Friday Poetry: Anne Bronte

Hello!

I am still slowly getting all the house decorated in Christmas decorations but with concerts and teaching this is taking a quite a while. Yesterday, we finally bought our Christmas tree but because it is absolutely soaking wet because all it did was rain yesterday it is in the garage drying off before it comes into the house to be decorated.

Due to all the Christmas music I am encountering at the moment I wanted a suitable poem and thankfully I have found one!

 

Music on Christmas Morning

Music I love – but never strain

Could kindle raptures so divine,

So grief assuage, so conquer pain,

And rouse this pensive heart of mine –

As that we hear on Christmas morn,

Upon the wintry breezes borne.

 

Though Darkness still her empire keep,

And hours must pass, ere morning break;

From troubled dreams, or slumbers deep,

That music kindly bids us wake:

It calls us, with an angel’s voice,

To wake, and worship, and rejoice;

 

To greet with joy the glorious morn,

Which angels welcomed long ago,

When our redeeming Lord was born,

To bring the light of Heaven below;

The Powers of Darkness to dispel,

And rescue Earth from Death and Hell.

 

While listening to that sacred strain,

My raptured spirit soars on high;

I seem to hear those songs again

Resounding through the open sky,

That kindled such divine delight,

In those who watched their flocks by night.

 

With them I celebrate His birth –

Glory to God in highest Heaven,

Good-will to men, and peace on earth,

To us a Saviour-king is given;

Our God is come to claim His own,

And Satan’s power is overthrown!

 

A sinless God, for sinful men,

Descends to suffer and to bleed;

Hell must renounce its empire then;

The price is paid, the world is freed,

And Satan’s self must now confess,

That Christ has earned a Right to bless:

 

Now holy Peace may smile from Heaven,

And heavenly Truth from earth shall spring:

The captive’s galling bonds are riven,

For our Redeemer is our King;

And He that gave His blood for men

Will lead us home to God again.

 

Anne Brontë

 

Happy Friday!

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Here are a few of the decorations so far.

The Brontësaurus: An A-Z of Charlotte, Emily and Anne Brontë (and Bramwell) by John Sutherland (Review)

The Brontësaurus: An A-Z of Charlotte, Emily and Anne Brontë (and Bramwell) by John Sutherland

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About the author

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John Sutherland is Lord Northcliffe Professor Emeritus at University College London and an eminent scholar in the field of Victorian fiction. He has published many books including a literary puzzle book called Who is Dracula’s Father?

Blurb

Did Charlotte Brontë take opium? Did the Reverend Brontë carry a loaded pistol? What, precisely, does ‘wuthering’ mean?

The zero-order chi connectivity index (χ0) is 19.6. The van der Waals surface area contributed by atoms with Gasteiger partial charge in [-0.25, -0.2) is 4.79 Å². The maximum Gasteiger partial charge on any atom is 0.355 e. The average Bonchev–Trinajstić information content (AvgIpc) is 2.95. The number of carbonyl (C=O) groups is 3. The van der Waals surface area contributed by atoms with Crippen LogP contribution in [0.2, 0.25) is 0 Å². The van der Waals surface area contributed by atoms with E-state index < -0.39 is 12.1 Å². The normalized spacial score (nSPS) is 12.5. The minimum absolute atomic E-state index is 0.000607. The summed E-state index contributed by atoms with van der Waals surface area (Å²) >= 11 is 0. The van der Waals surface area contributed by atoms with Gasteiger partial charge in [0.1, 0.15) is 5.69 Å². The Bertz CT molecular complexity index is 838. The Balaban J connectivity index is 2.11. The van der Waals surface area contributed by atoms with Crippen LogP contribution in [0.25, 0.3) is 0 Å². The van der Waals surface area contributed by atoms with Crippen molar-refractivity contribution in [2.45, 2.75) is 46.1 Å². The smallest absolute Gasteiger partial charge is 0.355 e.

Distinguished literary critic John Sutherland takes an idiosyncratic look at the world of the Brontës, from the bumps on Charlotte’s head to the nefarious origins of Mr Rochester’s fortune, by way of astral telephony, letter-writing dogs, an exploding peat bog, and much, much more. 

Also features ‘Jane Eyre abbreviated’ by John Crace, author of the Guardian’s ‘Digested Reads’ column – read Charlotte Brontë’s masterpiece in five minutes!

Review

I received this book as a Christmas present off my sister in law last Christmas and since then it has been on one of my many TBR piles around the house. When I was waiting for a student to arrive this week I picked up the book and started reading and to be honest I was hooked.

I loved reading this book as it was a fresh take on the Brontë history and not to be taken completely seriously. Most of it I knew as I have read a lot about the Brontës and have visited the Brontë museum twice in recent years. I did realise a lot of it was Sutherlands’s opinions and some of them to be honest were rather sexist but considering he was thinking in Victorian terms I will forgive him, just this once.

I really liked how the book was laid out and that it was short snippets of information which were easy to digest and engaging. The only issue that drove me slightly insane was the constant see this below or above. I could have easily done without that as I found it broke up the narrative.

Bramwell the somewhat forgotten Brontë is mentioned quite a bit in this book which I found interesting as I did not know that much about him. It also made me feel slightly sorry for the poor man as I think generally too much was asked from him and he could not cope.

Charlotte I believe was not portrayed in a good light and yes I know that she could have destroyed a lot of her sisters’ works etc but none of this is proven. I want to believe that she did all her actions for a good cause and wanted to protect her siblings’ reputations rather than promote her own.

The history of the Brontës always makes me feel rather sad as they had such hard and short lives. However, this book showed me the good elements, like their love of animals and the little things in life. It made me smile and happy to realise that although cut short they tried to live their lives to the best.

All in all I enjoyed this book immensely and could not put it down which is unusual for me as I usually struggle with nonfiction books and tend to steer clear of them. Due to these reasons I have rated the book 5 out of 5 Dragons. If you love all things Brontë I highly recommend it.

To Purchase

Waterstones Hardback

Waterstones Paperback

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